By SkeeterIt has been hot in my Georgia Garden the past week. The temp in our car was saying 104 as we headed to dinner one evening! Yikes, my gardens and grass have been wanting water so badly from Mother Nature rather then my hose. We tried to stay cool with our Great Niece and Great Nephew's visit! Mackie D's indoors air conditioned playground is a great place to burn some energy. While also having a bite of lunch. Shopping with Uncle Saint and Aunt Skeeter is always fun as well.Aunt Skeeter cannot resist being a bit silly at times. Hum, is that ice cream or sour cream on our upper lips? Got Milk?The kids were happy to see the deer in our gardens. With lack of rain, they are coming to the bird baths for a drink every day. The kids could not pet the wild deer in our yard but could pet our neighbors horse's, Harley and Georgia. They loved keeping cool while running through the water sprinkler. I was entertaining them while keeping the gardens and grass happy at the same time! Here they are taking a drink break on the swing with the sprinkler flowing. I remember running through my grandmothers water sprinkler when I was a child. I wonder if these two will remember playing in Aunt Skeeters sprinkler and gardens???Little man made himself a nice tent in the sun room.A small pool was added to our Gardens for the kids to keep cool while playing.Taking showers with the garden hose seem to be more fun then the pool for the kids.They would soap up and each other would spray off the other. They thought that was so neat.I some times think it is the little things they will remember from their visit. Craft time was a busy day. I braved the paints with an old plastic table cloth. So many beautiful things were made with those little hands. I now have a Monkey to put into my plants! How awesome is that?On their last night here, we had a party in the living room complete with the Disco Ball... And "Happy Vacation" cake. The kids found out what trick candles are all about. Hee hee...Karaoke had the adults rolling on the floor with laughter. The kids were so cute singing their little hearts out and entertaining us. The Saint hooked up his Electric Guitar to give us a little concert, then the party started to wind down. My Brother, his wife and their grandchildren, have now departed and the house is way too quiet. I miss those TWO LITTLE MUNCHKINS, In the Garden... Note: Yippee, we finally had a pop up shower pass through today giving us a greatly needed 1/2 inch drink of water for the Garden. My water bill this month will be a big one for sure with all the watering and the pool. I am excited about the rain....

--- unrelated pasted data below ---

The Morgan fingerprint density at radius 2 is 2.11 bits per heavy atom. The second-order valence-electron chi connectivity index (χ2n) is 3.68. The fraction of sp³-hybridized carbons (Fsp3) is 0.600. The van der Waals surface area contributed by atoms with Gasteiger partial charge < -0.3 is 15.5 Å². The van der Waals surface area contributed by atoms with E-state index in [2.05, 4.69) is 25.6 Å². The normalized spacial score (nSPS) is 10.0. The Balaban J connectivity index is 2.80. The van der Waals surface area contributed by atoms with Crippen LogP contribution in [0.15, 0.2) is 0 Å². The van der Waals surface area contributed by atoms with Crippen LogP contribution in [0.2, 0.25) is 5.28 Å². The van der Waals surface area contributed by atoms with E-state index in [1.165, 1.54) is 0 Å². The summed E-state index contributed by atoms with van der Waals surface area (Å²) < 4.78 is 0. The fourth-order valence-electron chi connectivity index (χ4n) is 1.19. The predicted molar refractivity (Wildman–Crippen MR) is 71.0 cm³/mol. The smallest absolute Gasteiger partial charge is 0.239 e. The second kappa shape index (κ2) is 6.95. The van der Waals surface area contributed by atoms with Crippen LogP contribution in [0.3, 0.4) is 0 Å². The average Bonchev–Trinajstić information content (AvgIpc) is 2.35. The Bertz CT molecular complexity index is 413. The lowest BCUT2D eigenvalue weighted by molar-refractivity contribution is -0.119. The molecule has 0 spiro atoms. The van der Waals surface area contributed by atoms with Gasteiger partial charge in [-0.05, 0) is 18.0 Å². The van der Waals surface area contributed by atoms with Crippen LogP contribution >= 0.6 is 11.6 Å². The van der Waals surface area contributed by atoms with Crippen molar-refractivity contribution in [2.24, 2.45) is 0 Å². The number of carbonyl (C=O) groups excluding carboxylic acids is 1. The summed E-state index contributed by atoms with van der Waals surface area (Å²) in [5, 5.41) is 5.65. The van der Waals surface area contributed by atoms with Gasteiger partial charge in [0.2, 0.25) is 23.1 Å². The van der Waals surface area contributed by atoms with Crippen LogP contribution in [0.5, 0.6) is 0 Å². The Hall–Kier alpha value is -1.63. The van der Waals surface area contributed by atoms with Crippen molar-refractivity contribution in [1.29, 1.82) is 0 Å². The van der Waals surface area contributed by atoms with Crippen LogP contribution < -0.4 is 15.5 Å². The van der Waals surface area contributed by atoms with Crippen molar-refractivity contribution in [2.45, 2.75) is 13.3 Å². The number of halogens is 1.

Words and Photos Property of In the Garden Blog Team,In the Garden
The weather in New England can only be described as hot, hot, and hot. In fact two years ago we had such a weather pattern my area had a "micro burst" across the lake that snapped telephone poles off. Last year we had a swath of circular laid trees...broken and demolished, unconfirmed tornado (I admit it is very unusual in Maine). BUT! This year we had two confirmed funnel clouds in one storm. I'm not sure if it's related to the long term 90 degree weather or acceptance of such a phenomena up here, but it was wayyyy different to see the TV stay on a state of emergency. Everyone is alright and that's all that matters.
Anyway, I have some current blooms in my yard and went on a picture snapping trip on 7/17, I thought I'd post about them. Pink Delphinium and a purple coleus flower in the background.
My mailbox planter, red, pink and white geranium. (blooms are wiped out from the storm)
My Pee gee hydrangea is starting to show, by the middle of August it will be full.
A new addition, my daughter and I planted some hybrid lilies.
This one also!
My transplanted hosta.
A rose from my mother I consider to be a seven sister. She always flowers for me very late and very nicely.
Pink spirea, so delicate.
A faithful daylily that has flowered every year,
but the companion pass-a-long finally made a show. *sigh* How pretty.
A blackish viola I planted so I could have them all over the place next year, just cause.
My Joe Pye Weed budding out.
And the transplanted blazing star is doing superbly.
Who doesn't love a pea flower?
And finally, my lush string beans.
Time to get ready for picking. In the Garden.
Words and Photos Property of In the Garden Blog Team,
If you are squeamish, don't read this post. I have had this post in the draft section since last summer. I know eggplant is not general...